Ms. Fremson, a native New Yorker, has worked as a photojournalist for the past 20 years. In January 2000, she returned to New York to work for the The New York Times. The following year, she was at the World Trade Center as the towers collapsed around her. Her searing photographs that day helped lead The Times to a 2002 Pulitzer Prize for Breaking News Photography. A few months later, Ms. Fremson was in Afghanistan as part of The New York Times team that won its second Pulitzer Prize that year, for Feature Photography. Ms. Fremson was also part of the Associated Press team that won the Pulitzer Prize for Feature Photography in 1999 for its work covering the Clinton impeachment.

She has received awards from the National Press Photographers Association, the White House News Photographers Association and the New York Press Photographers Association. Her work appears in many books and is part of the permanent collection of the Akron Museum of Art.

Ms. Fremson graduated from Syracuse University with a Bachelor’s Degree in graphic design/photography and did graduate studies in photography at Ohio University in Athens. From 1989 to 1994, she worked for the Washington Times. She then worked for the Associated Press from 1994 to 2000, first based in Charlotte, N.C., then in Washington and eventually in Jerusalem.

“Ruth is the perfect combination of journalist and photographer: highly skilled and intuitive in both,” said Michele McNally, the assistant managing editor for photography of the New York Times. “She has the instincts and speed to respond in a breaking news situation and the ability to pursue an in-depth story with intelligence, compassion and visual perfection.”


Alex Harris was raised in the South and lives in Durham, North Carolina with his wife, Margaret Sartor, and their two children. Harris has photographed extensively in the American South, New Mexico, Alaska, and Cuba.  His work is represented in major collections including The San Francisco Museum of Modern Art, The J. Paul Getty Museum in Los Angeles, The Museum of Modern Art in New York, The High Museum of Art in Atlanta, The North Carolina Museum of Art, and the Metropolitan Museum of Art. His awards include a Guggenheim Fellowship in Photography, a Rockefeller Foundation Humanities Fellowship, and a Lyndhurst Prize. His photographs have been exhibited in numerous museums including two solo exhibitions at the International Center of Photography in New York. As a photographer and editor, Harris has published fourteen books including River of Traps (with William deBuys) a finalist for the Pulitzer Prize in general non-fiction. His most recent book, The Idea of Cuba, was co-published in 2007 by the University of New Mexico Press and the Center for Documentary Studies at Duke.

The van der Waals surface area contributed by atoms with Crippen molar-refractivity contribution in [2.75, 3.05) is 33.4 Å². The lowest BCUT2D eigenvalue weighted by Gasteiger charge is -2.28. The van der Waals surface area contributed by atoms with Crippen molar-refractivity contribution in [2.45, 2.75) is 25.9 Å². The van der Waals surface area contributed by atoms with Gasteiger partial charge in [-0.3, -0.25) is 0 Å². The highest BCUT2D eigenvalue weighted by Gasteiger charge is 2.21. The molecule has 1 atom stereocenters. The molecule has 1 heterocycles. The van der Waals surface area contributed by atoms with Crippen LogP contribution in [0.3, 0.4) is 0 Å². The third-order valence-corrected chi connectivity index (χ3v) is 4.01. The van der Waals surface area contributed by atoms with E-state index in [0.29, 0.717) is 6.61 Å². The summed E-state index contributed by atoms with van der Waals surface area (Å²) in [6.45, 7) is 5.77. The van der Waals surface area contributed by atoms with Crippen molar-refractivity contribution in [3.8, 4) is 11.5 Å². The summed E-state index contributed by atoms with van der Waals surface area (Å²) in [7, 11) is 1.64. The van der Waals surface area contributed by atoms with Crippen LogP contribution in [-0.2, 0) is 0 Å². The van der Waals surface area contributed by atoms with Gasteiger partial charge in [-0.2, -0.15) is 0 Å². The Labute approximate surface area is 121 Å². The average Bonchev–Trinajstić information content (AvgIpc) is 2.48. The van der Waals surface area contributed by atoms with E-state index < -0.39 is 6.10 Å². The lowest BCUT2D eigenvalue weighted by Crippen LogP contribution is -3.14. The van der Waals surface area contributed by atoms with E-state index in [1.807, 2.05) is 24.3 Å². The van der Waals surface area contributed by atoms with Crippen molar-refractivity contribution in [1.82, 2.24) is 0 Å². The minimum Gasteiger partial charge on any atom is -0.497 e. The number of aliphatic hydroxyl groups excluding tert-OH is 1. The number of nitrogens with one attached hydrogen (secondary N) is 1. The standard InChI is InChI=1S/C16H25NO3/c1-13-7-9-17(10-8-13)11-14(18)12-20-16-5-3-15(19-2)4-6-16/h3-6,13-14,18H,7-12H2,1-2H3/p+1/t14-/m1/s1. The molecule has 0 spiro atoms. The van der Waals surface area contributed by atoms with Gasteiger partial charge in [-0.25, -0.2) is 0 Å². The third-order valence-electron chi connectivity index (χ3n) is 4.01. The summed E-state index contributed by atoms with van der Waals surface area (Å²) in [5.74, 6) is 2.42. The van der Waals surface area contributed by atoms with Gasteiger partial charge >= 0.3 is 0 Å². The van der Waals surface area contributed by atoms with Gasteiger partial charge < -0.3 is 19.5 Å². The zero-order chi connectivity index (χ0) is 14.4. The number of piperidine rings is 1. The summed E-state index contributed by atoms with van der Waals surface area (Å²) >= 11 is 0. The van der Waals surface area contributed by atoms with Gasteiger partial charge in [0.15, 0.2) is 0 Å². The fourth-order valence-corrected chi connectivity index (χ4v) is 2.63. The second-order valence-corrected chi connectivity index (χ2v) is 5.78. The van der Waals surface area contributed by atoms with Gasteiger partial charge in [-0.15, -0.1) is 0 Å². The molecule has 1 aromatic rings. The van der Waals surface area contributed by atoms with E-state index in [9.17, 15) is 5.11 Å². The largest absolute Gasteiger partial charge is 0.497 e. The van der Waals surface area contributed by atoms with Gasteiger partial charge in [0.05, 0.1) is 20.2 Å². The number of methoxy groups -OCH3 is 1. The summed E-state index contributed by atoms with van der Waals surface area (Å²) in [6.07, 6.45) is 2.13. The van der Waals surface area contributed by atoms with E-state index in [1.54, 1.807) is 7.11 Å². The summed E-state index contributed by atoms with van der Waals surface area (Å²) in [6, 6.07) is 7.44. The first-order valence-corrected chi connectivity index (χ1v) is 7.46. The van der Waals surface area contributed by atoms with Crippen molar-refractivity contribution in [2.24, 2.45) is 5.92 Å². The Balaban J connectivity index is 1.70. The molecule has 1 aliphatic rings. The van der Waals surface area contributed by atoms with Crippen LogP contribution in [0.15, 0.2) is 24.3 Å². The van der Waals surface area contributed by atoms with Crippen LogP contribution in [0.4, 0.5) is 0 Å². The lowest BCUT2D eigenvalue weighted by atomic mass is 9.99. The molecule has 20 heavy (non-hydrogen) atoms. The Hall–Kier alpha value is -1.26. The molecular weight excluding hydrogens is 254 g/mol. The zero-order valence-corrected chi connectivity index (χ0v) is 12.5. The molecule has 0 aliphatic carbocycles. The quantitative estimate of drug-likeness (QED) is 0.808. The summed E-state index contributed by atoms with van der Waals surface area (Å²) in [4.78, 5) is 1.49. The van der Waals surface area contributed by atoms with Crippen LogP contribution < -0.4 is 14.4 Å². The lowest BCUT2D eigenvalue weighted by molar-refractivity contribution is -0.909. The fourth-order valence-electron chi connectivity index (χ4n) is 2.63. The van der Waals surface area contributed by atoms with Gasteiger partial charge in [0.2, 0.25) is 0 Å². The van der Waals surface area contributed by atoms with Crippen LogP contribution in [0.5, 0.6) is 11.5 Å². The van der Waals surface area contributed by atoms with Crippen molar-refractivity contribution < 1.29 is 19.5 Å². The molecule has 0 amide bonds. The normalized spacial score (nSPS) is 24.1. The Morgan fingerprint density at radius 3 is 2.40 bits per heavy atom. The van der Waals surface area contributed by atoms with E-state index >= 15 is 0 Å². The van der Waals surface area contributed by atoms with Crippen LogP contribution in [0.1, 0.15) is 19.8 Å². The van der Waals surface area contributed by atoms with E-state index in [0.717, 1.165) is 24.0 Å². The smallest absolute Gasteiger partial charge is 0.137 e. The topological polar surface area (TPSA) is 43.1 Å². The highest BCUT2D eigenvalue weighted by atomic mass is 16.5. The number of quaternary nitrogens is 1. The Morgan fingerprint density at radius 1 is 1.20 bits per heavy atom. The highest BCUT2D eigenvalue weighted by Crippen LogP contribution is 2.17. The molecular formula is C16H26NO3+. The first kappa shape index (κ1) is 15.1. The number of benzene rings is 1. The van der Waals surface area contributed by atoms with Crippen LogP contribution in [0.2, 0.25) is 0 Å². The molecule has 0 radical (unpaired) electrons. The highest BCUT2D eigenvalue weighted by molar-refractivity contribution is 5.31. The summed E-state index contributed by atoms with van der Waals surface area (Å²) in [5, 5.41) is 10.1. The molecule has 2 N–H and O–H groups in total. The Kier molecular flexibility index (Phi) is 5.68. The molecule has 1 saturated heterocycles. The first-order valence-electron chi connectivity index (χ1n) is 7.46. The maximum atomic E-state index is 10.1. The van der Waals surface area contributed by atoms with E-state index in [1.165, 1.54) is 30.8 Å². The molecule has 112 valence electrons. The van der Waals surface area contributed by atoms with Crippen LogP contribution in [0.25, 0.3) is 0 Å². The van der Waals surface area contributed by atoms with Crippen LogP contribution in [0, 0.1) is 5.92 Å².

Between 1972 and 1978 he lived and photographed in Hispanic villages in northern New Mexico and Eskimo villages in Alaska. During these years, Harris also began to commute to North Carolina to teach documentary photography at Duke. In 1980 he founded the Center for Documentary Photography at Duke, which he directed for eight years. In 1989, he was a founder of The Center for Documentary Studies at Duke. Between 1995 and 1998 Harris launched DoubleTake Magazine with Robert Coles and coedited the publication through its first twelve issues. He is currently Professor of the Practice of Public Policy and Documentary Studies at Duke. Within the Center for Documentary Studies, he is the Creative Director of the Lewis Hine Documentary Fellows Program.


Nion McEvoy is the Chairman & CEO of Chronicle Books LLC and of The McEvoy Group LLC. Chronicle Books, based in San Francisco, California is known for its excellence in design and the strong popular appeal of its titles, including such best-sellers as The Beatles Anthology, The Worst Case Scenario Survival Handbook, and Weber’s Art of the Grill. In addition, Chronicle Books creates gift and stationery products based on works ranging from the photography of William Wegman and the menus of Chez Panisse to the musings of Goth tween icon Emily the Strange. Photography titles include David Maisel’s Library of Dust, Elinor Carucci’s Closer, and Jim Marshall’s Proof.

Mr. McEvoy joined Chronicle Books in 1986, and served as Editor-in-Chief of the adult trade division until he acquired the company through The McEvoy Group in 2000. The McEvoy Group also includes becker&mayer! LLC, a book packager in Bellevue, Washington; New York-based Spin magazine; and McEvoy Media, which publishes 7×7 magazine and California Home & Design in San Francisco.

Mr. McEvoy worked previously in the business affairs departments of the William Morris Agency in Beverly Hills and of Wescom Productions. He is a graduate of the University of California at Santa Cruz and Hastings College of the Law. He is a Commissioner for the Smithsonian American Art Museum and currently serves on the boards of SFJAZZ, the UCSC Foundation and SFMOMA, where he is chair of the Photography Accessions Committee.

He has two sons and a daughter, and plays drums in the elusive rock band Rough Draft.